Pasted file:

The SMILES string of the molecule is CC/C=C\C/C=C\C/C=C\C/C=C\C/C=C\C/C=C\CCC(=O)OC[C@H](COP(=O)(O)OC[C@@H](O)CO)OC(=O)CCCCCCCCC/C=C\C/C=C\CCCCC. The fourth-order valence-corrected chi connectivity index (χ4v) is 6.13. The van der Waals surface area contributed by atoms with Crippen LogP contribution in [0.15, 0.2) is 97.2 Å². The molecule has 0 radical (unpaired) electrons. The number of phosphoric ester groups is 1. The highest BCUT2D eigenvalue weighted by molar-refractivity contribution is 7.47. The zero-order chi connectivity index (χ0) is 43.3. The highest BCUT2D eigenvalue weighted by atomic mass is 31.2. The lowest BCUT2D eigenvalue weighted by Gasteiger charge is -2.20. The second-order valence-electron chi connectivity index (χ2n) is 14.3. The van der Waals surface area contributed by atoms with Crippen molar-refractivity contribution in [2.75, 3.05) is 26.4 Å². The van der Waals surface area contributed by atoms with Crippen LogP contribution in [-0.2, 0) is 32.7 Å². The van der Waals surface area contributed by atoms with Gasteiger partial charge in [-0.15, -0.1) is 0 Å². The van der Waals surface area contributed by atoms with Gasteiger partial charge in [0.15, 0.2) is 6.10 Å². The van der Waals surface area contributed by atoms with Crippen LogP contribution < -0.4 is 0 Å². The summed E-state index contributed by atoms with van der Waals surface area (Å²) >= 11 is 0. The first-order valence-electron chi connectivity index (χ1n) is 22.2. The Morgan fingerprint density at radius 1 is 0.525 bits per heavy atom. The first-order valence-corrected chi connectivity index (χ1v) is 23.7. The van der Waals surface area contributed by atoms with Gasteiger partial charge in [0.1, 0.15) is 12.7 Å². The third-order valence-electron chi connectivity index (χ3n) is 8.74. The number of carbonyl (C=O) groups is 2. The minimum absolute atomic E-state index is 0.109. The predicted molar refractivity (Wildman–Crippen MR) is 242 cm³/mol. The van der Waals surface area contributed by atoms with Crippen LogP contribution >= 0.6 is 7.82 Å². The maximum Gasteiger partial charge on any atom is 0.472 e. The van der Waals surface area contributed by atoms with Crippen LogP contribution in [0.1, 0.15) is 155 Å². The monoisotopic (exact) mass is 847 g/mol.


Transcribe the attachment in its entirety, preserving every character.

The SMILES string of the molecule is CC/C=C\C/C=C\C/C=C\C/C=C\C/C=C\C/C=C\CCC(=O)OC[C@H](COP(=O)(O)OC[C@@H](O)CO)OC(=O)CCCCCCCCC/C=C\C/C=C\CCCCC. The fourth-order valence-corrected chi connectivity index (χ4v) is 6.13. The van der Waals surface area contributed by atoms with Crippen LogP contribution in [0.15, 0.2) is 97.2 Å². The molecule has 0 radical (unpaired) electrons. The number of phosphoric ester groups is 1. The highest BCUT2D eigenvalue weighted by molar-refractivity contribution is 7.47. The zero-order chi connectivity index (χ0) is 43.3. The highest BCUT2D eigenvalue weighted by atomic mass is 31.2. The lowest BCUT2D eigenvalue weighted by Gasteiger charge is -2.20. The second-order valence-electron chi connectivity index (χ2n) is 14.3. The van der Waals surface area contributed by atoms with Crippen molar-refractivity contribution in [2.75, 3.05) is 26.4 Å². The van der Waals surface area contributed by atoms with Crippen LogP contribution in [-0.2, 0) is 32.7 Å². The van der Waals surface area contributed by atoms with Gasteiger partial charge in [-0.15, -0.1) is 0 Å². The van der Waals surface area contributed by atoms with Gasteiger partial charge in [0.15, 0.2) is 6.10 Å². The van der Waals surface area contributed by atoms with Crippen LogP contribution < -0.4 is 0 Å². The summed E-state index contributed by atoms with van der Waals surface area (Å²) >= 11 is 0. The first-order valence-electron chi connectivity index (χ1n) is 22.2. The Morgan fingerprint density at radius 1 is 0.525 bits per heavy atom. The first-order valence-corrected chi connectivity index (χ1v) is 23.7. The van der Waals surface area contributed by atoms with Gasteiger partial charge in [0.1, 0.15) is 12.7 Å². The third-order valence-electron chi connectivity index (χ3n) is 8.74. The number of carbonyl (C=O) groups is 2. The minimum absolute atomic E-state index is 0.109. The predicted molar refractivity (Wildman–Crippen MR) is 242 cm³/mol. The van der Waals surface area contributed by atoms with Crippen LogP contribution >= 0.6 is 7.82 Å². The maximum Gasteiger partial charge on any atom is 0.472 e. The van der Waals surface area contributed by atoms with Crippen LogP contribution in [0.1, 0.15) is 155 Å². The monoisotopic (exact) mass is 847 g/mol.